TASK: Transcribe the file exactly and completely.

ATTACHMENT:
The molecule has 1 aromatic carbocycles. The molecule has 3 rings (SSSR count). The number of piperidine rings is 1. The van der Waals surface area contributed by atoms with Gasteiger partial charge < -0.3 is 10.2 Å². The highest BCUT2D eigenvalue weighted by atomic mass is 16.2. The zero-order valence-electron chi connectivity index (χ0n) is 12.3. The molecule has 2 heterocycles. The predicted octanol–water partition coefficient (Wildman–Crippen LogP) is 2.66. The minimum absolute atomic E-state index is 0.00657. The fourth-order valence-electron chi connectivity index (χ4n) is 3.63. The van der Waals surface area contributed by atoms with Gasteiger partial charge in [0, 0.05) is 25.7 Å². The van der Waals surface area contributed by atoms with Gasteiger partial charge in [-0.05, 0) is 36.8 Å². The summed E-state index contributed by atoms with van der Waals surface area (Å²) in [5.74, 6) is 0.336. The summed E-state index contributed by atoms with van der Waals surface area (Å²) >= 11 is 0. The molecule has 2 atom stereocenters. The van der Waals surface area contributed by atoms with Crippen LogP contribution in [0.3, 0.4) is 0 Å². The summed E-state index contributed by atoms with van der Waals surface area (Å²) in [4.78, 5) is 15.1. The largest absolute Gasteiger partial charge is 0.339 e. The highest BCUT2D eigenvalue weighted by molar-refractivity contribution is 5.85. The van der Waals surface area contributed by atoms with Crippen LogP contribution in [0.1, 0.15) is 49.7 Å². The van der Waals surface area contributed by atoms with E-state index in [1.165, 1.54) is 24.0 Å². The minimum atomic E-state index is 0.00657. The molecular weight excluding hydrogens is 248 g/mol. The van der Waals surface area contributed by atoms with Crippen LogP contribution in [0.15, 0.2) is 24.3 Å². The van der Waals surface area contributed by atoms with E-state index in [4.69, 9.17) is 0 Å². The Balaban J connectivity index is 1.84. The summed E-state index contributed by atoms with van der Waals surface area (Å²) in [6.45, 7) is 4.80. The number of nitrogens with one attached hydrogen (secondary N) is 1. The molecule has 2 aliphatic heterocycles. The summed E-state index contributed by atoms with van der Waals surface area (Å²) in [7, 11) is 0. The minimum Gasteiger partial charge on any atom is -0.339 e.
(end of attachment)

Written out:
The molecule has 1 aromatic carbocycles. The molecule has 3 rings (SSSR count). The number of piperidine rings is 1. The van der Waals surface area contributed by atoms with Gasteiger partial charge < -0.3 is 10.2 Å². The highest BCUT2D eigenvalue weighted by atomic mass is 16.2. The zero-order valence-electron chi connectivity index (χ0n) is 12.3. The molecule has 2 heterocycles. The predicted octanol–water partition coefficient (Wildman–Crippen LogP) is 2.66. The minimum absolute atomic E-state index is 0.00657. The fourth-order valence-electron chi connectivity index (χ4n) is 3.63. The van der Waals surface area contributed by atoms with Gasteiger partial charge in [0, 0.05) is 25.7 Å². The van der Waals surface area contributed by atoms with Gasteiger partial charge in [-0.05, 0) is 36.8 Å². The summed E-state index contributed by atoms with van der Waals surface area (Å²) in [5.74, 6) is 0.336. The summed E-state index contributed by atoms with van der Waals surface area (Å²) >= 11 is 0. The molecule has 2 atom stereocenters. The van der Waals surface area contributed by atoms with Crippen LogP contribution in [0.3, 0.4) is 0 Å². The summed E-state index contributed by atoms with van der Waals surface area (Å²) in [4.78, 5) is 15.1. The largest absolute Gasteiger partial charge is 0.339 e. The highest BCUT2D eigenvalue weighted by molar-refractivity contribution is 5.85. The van der Waals surface area contributed by atoms with Crippen LogP contribution in [0.1, 0.15) is 49.7 Å². The van der Waals surface area contributed by atoms with E-state index in [1.165, 1.54) is 24.0 Å². The minimum atomic E-state index is 0.00657. The molecular weight excluding hydrogens is 248 g/mol. The van der Waals surface area contributed by atoms with Crippen LogP contribution in [0.15, 0.2) is 24.3 Å². The van der Waals surface area contributed by atoms with E-state index in [4.69, 9.17) is 0 Å². The Balaban J connectivity index is 1.84. The summed E-state index contributed by atoms with van der Waals surface area (Å²) in [6.45, 7) is 4.80. The number of nitrogens with one attached hydrogen (secondary N) is 1. The molecule has 2 aliphatic heterocycles. The summed E-state index contributed by atoms with van der Waals surface area (Å²) in [7, 11) is 0. The minimum Gasteiger partial charge on any atom is -0.339 e.